Since June 2021, I have supported MAEC with the process evaluation and equity audit of the Baltimore Summer Funding Collaborative. It has been a great opportunity to apply the quantitative and qualitative research skills that I gained from my coursework at the Harvard Graduate School of Education while also learning about the dynamic field of philanthropy. Since the project was still in its early stages as I was getting onboarded, I got to experience what it was like to review research protocols and design a survey in conjunction with the clients, which requires a level of communication, compromise, and teamwork that you rarely get to experience from school assignments. One of my favorite parts of the evaluation was conducting virtual focus groups with program providers in the Baltimore area. I have never been to Baltimore, yet the love and care that these program providers had for the youth of Baltimore was palpable through Zoom and I came to better understand how philanthropy is changing to become more equitable so as to better tackle issues ranging from climate change to socioeconomic and racial inequality.

How do you see this internship factoring into your work after MAEC?

Throughout graduate school, I wondered how to conduct research in an ethical way that brought meaningful change to the lives of those being researched. Too often academics and researchers with little to no connections to communities that are systematically exploited will conduct research and develop a plethora of publishable findings – but leave no tangible benefits for the people they got the data from. As an intern at MAEC, I am learning how evaluation can be used as a tool to abolish carceral logics and dismantle white supremacy, and I am motivated to keep pursuing projects and roles where I can stay true to my values while further honing my research skills. Ultimately, I hope to learn how to wield my data analysis skills as a tool to challenge deficit-based narratives of communities I care about, and to implement policies that help people thrive without having to hoard resources and opportunities for themselves. Data analysis isn’t just reporting what is happening in the present. It can help us imagine what could be in a more just world and work to bring that vision closer to us.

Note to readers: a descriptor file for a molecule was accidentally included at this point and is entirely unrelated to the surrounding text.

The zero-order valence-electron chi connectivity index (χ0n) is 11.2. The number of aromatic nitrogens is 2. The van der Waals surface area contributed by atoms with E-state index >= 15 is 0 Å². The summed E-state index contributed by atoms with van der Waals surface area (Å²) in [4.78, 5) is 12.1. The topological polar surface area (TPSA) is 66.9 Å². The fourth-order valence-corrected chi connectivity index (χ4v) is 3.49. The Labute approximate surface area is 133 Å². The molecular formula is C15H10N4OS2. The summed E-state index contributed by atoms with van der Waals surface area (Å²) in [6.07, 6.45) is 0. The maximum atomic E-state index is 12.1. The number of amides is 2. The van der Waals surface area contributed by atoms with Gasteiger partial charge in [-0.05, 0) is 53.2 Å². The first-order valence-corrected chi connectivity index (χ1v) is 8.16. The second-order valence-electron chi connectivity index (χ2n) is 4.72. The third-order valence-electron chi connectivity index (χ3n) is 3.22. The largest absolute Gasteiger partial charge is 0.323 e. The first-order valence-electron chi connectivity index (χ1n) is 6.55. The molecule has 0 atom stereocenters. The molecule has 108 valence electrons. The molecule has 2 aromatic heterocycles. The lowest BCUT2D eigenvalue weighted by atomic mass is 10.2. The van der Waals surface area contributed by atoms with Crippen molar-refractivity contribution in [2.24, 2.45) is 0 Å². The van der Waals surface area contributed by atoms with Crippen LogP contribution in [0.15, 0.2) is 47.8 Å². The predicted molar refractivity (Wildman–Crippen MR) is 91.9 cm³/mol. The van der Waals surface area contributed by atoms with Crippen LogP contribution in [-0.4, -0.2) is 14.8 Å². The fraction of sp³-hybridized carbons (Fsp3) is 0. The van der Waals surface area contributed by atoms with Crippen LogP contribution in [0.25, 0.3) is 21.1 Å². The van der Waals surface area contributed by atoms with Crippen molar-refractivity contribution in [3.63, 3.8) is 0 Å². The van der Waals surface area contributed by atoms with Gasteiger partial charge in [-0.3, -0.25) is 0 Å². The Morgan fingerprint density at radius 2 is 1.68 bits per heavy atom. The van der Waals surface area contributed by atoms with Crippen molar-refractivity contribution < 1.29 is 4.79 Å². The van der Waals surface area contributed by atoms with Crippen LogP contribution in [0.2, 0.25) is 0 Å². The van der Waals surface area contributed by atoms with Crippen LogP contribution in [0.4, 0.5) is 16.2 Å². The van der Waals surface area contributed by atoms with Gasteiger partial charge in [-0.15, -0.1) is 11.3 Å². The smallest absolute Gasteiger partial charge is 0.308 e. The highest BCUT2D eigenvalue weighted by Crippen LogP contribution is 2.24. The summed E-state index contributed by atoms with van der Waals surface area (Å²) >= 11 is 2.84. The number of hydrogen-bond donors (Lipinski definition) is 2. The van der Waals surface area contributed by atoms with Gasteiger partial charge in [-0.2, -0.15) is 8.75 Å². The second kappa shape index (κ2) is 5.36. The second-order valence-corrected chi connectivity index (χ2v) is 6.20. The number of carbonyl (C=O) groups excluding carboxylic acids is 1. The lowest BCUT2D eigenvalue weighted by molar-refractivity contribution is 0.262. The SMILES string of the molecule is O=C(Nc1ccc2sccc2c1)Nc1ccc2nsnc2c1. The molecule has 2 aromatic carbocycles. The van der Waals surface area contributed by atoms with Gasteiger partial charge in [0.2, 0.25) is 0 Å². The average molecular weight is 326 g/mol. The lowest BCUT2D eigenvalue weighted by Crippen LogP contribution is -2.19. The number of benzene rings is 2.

The MAEC blog is designed to engage hearts and minds of school and district leaders across the country to engage in issues that you have identified as being essential in education. Opinions do not necessarily reflect the views of the organization.